Volunteer effort has hurdles despite leaps

At least 15 million children in the United States live in poverty — without stable homes, nurturing caregivers or adequate health care. Such a plight deserves new and effective solutions. A year ago this week, at President Clinton’s Summit for America’s Future, government leaders and celebrities promoted national volunteerism as a solution. They said volunteers could help millions of children find mentors, health care, job training and community service opportunities by the year 2000. America’s Promise — the Alliance for Youth — formed to coordinate this idealistic program. One year is not enough to evaluate the effectiveness of the program because much of the movement remains in its planning stage. However, it’s clear that long-standing social problems cannot be eradicated by volunteerism alone.
In retrospect, the volunteer campaign has succeeded in many ways. Retired Gen. Colin Powell, head of America’s Promise, insists that it encourages people, corporations and nonprofit organizations to take charge of their communities. For instance, the number of mentors increased by 22 percent for the national Big Brothers and Big Sisters program. This summer, the city of St. Paul and H.B. Fuller Co. will help establish a phone service for youths. The service will help youths find mentors, jobs and recreational activities. In Philadelphia, corporations have donated $1.4 million to the community. Also since the summit, the city has already provided 20,598 children with after-school programs. These results certainly indicate a promising start. Supporters expect faster progress in the months ahead.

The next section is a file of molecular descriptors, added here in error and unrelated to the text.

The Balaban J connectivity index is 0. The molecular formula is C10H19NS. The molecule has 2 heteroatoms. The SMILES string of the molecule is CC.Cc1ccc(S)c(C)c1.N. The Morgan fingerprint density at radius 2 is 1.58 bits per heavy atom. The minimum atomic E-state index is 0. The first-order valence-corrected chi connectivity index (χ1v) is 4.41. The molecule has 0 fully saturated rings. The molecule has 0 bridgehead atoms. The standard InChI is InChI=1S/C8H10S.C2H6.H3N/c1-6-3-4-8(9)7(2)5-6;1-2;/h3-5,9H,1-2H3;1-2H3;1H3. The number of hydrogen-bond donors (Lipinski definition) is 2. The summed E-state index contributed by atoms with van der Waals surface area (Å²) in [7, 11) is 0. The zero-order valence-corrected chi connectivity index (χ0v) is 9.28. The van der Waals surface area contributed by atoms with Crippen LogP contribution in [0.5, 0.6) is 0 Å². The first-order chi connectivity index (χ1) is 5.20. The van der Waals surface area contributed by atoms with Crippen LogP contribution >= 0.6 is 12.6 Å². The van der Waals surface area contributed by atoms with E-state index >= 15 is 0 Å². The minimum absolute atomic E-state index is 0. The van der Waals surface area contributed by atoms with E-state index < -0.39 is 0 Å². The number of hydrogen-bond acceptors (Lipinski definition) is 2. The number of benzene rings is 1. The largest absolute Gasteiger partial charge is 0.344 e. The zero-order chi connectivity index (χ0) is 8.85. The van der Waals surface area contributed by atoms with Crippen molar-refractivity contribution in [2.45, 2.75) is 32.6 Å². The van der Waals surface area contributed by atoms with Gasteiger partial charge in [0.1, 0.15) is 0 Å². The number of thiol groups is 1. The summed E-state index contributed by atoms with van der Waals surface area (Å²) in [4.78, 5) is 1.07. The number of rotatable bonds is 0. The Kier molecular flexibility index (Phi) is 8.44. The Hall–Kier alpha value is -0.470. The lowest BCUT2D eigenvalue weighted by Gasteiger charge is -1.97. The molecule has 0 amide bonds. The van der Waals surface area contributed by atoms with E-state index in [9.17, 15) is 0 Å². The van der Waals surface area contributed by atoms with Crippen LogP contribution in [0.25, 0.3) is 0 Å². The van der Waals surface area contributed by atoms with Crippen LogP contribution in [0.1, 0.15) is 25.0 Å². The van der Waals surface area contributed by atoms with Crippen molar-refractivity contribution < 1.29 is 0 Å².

Gen. Powell’s volunteer movement, however, has flaws that cannot be overlooked. While the number of volunteers has risen significantly, the quality has not. Skilled mentors, tutors and coaches are needed so that the campaign’s goals for youth are met. Instead, volunteer efforts seem to focus on other areas. In Philadelphia, only 10 percent of the 120,000 youths who were promised mentors actually were given one. Most of the 93 million Americans who claim to be volunteers paint houses, usher in churches and write out checks — philanthropic efforts that do not demand much commitment. Mentoring and tutoring requires far more time and effort. In addition, many volunteers who are willing to get involved in these programs are improperly trained, overworked or assigned menial tasks. Poor management, in fact, discourages some volunteers who feel that their time is being wasted. Stronger leadership roles and incentives such as tax breaks might encourage more substantial volunteer efforts with youth.
Clearly, welfare reform and government spending cuts make it necessary to enlist community service for the nation’s social programs. Powell and other organizers should be lauded for their initiative and accomplishments. But trends show they cannot recruit enough qualified mentors for troubled youths — the most significant goal of the summit. While the campaign is not simple rhetoric as critics claim, it is also not enough to eliminate America’s social ills. The plight of disadvantaged children is much too serious to be left up to volunteers and corporate philanthropists. National volunteerism is a complement, not a substitute, of dwindling government programs.